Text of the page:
So, I pulled the trigger on a maxed-out iMac, 32GB RAM, 1TB flash storage, the fastest processor they make.

And then I'm going to try to take it up a level.

I already have two 1920x1080 24-inch monitors. What if I also got one more 27-inch monitor that matches the iMac's resolution of 2560x1440?

Yeah, baby, now that's what I'm talkin' about.

So here's the plan. Main screen is the iMac screen. Second screen will be the new 27-incher (not an Apple brand, but a much less expensive Monoprice variant). I'll connect that via Thunderbolt and USB (necessary for the added resolution).

Third monitor is one of the 24-inchers. That, too, will connect via a Thunderbolt port (which should also work as a mini-DisplayPort).

The fourth monitor is the question. This is pushing things. This bad boy will either connect through a DisplayLink USB adapter (but there's been some talk of DisplayLink problems with Mavericks) ... or, I'll hook an Apple TV up to it, and use the AirPlay as external monitor feature of the Apple TV to drive the monitor.

Oh, while we're on the topic of monitors, I ordered the VESA iMac. These days, with the thin edge design of the iMac, you can't just mount a VESA-compatible arm to the back of the thing. You have to order a special version that comes with VESA mounts -- but no stand. That's what I'm getting, because all four monitors will go on arms, so I can rearrange the monitors to suit whatever I'm working on.

And then, of course, it has to run Windows 8.1. I spend weeks at a time in PowerPoint 2013 and I have to be able to produce true PowerPoint 2013 output (even Mac PowerPoint won't cut it), because my slides need to be ingested into a webcasting program that's fussy.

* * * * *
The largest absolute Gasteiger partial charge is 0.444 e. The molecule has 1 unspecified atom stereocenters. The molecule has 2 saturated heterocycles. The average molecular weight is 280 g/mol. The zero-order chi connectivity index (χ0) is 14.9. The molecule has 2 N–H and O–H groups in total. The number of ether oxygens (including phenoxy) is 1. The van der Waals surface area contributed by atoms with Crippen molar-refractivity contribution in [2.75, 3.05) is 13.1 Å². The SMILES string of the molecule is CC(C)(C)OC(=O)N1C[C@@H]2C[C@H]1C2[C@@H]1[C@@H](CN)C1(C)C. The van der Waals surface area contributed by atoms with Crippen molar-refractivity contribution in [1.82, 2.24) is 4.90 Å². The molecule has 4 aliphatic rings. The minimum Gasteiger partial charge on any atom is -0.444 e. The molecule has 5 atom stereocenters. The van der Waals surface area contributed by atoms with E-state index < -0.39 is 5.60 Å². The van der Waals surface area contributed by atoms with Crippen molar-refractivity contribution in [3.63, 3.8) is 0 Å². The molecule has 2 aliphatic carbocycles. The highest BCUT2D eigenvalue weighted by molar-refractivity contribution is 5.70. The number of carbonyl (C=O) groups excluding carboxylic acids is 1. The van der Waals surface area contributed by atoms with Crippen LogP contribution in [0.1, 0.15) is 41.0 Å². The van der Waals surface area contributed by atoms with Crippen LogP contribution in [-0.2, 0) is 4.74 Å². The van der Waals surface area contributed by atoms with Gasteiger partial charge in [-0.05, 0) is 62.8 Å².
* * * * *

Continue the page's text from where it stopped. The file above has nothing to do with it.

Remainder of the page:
So, I'll set up a Parallel's VM and run Windows 8.1 with Office 365 (so I also can run my Windows Outlook) on the machine, along with all the other Windows software I use and love.

One neat factor though, for those who do want to switch, is the Adobe Creative Cloud. I'll run the Adobe applications natively on the iMac because Adobe gratuitously provided me a subscription, and as a result, Creative Cloud users can easily switch between platforms without having to buy new copies of the Adobe products.

Two new monitor arms, one 27-inch monitor, a bunch of 4TB drives, another copy of Windows 8 Pro, a bunch of extended-reach power cords (for the arms), a drive dock (for another project), and a Belkin WeMo (also for another project) -- not to mention the iMac -- are all due to arrive today.

I'll tell you a lot more, including a lot more detail about why I'm doing this with a Mac and my short search for a comparable PC. But for now, I wait. It's on a UPS truck and will arrive here sometime between now and 8pm tonight.

Stay tuned. The game is afoot.

Topics: Apple, DIY, Windows 8

About

In addition to hosting the ZDNet Government and ZDNet DIY-IT blogs, CBS Interactive's Distinguished Lecturer David Gewirtz is an author, U.S. policy advisor and computer scientist. He is featured in The History Channel special The President's Book of Secrets, is one of America's foremost cyber-security experts, and is a top expert on savi... Full Bio